Thursday, March 15, 2007

Wood of the Week: Cherry

George Washington's admission to chopping down his father's cherry tree was a pivotal moment in American history. "Honesty is the best policy" was the moral of the story told about the first American president when he was a child. An honest boy became a great man and the cherry tree became an American symbol of "The Truth".
The ideals of America live in cherry wood. The simplicity of the Colonial, Shaker, or Arts & Crafts furniture ,often utilizes the somber warmth and rich beauty of cherry. Joints and plugs are often left in full view as a testament to the honesty & integrity of the cabinetmaker and his creation.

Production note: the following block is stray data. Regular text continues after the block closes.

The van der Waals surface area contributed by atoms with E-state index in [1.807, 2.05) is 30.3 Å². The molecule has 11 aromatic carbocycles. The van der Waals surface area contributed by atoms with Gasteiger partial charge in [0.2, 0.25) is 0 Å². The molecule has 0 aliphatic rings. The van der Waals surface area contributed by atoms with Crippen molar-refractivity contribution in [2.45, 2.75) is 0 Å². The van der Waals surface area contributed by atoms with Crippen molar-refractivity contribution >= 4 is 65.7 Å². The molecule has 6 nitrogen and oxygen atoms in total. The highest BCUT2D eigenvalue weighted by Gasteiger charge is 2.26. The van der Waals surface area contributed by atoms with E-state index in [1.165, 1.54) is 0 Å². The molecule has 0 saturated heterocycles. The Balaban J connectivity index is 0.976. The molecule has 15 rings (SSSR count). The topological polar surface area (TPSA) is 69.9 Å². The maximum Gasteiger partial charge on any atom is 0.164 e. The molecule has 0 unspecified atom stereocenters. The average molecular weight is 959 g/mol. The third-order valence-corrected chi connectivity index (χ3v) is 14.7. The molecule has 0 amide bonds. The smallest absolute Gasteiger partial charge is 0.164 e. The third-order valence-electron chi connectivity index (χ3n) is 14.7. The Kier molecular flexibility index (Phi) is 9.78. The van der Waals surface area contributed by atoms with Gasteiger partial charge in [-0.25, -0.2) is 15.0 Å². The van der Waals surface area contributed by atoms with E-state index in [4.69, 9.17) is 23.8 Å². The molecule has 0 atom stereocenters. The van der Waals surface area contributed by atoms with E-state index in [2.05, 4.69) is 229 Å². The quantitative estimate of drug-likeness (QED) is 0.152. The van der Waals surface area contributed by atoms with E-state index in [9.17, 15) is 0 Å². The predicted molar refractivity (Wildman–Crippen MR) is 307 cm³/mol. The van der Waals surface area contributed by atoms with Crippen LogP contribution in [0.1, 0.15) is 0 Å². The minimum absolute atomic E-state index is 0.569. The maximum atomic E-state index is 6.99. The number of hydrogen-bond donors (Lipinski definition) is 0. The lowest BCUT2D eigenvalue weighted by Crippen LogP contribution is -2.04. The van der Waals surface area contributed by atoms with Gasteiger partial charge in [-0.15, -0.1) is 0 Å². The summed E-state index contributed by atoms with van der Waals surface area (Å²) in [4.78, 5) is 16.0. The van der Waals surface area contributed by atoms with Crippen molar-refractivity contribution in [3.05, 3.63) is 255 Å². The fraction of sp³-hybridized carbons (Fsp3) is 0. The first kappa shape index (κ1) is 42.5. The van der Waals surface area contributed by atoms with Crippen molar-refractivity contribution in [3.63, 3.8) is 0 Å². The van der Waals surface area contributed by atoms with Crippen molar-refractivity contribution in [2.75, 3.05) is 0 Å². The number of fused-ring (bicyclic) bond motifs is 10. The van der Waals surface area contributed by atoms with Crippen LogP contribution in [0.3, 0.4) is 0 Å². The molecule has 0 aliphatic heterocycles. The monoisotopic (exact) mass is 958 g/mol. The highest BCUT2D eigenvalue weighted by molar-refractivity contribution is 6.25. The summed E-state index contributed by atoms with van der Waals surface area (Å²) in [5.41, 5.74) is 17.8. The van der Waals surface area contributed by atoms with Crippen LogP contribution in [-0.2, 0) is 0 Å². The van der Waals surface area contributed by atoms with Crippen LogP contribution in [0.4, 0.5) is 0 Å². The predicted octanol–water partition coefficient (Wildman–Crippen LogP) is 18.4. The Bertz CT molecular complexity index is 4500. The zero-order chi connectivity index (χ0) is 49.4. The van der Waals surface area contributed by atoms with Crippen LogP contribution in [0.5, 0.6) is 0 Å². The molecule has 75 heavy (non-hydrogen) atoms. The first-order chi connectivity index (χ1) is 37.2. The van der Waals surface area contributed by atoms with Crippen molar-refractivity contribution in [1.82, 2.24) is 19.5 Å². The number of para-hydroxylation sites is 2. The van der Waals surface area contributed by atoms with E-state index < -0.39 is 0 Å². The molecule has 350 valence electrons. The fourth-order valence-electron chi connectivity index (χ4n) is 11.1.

American cherry wood (black cherry) is a domestic hardwood indigenous to North America. The heartwood can vary in color from a dark brown to a light reddish brown (occasionally with small dark streaks and flecks known as gum pockets).

Used for furniture, musical instruments & pipe making, as well as flooring & veneer-cherry's natural patina gets richer in color as it mellows in grain pattern. The sapwood is lighter in color and releases a sweet confectionary-perfumy fragrance while being milled. Imagine your Grandma baking a cherry pie after church on a Sunday afternoon-that's what cherry wood smells like.
While many breeds & varieties are celebrated worldwide for their delicate pink blossoms, fruit and wood-a special place for cherry exists in every American heart. Cherry wood is in our history-in our homes and in our ideals.



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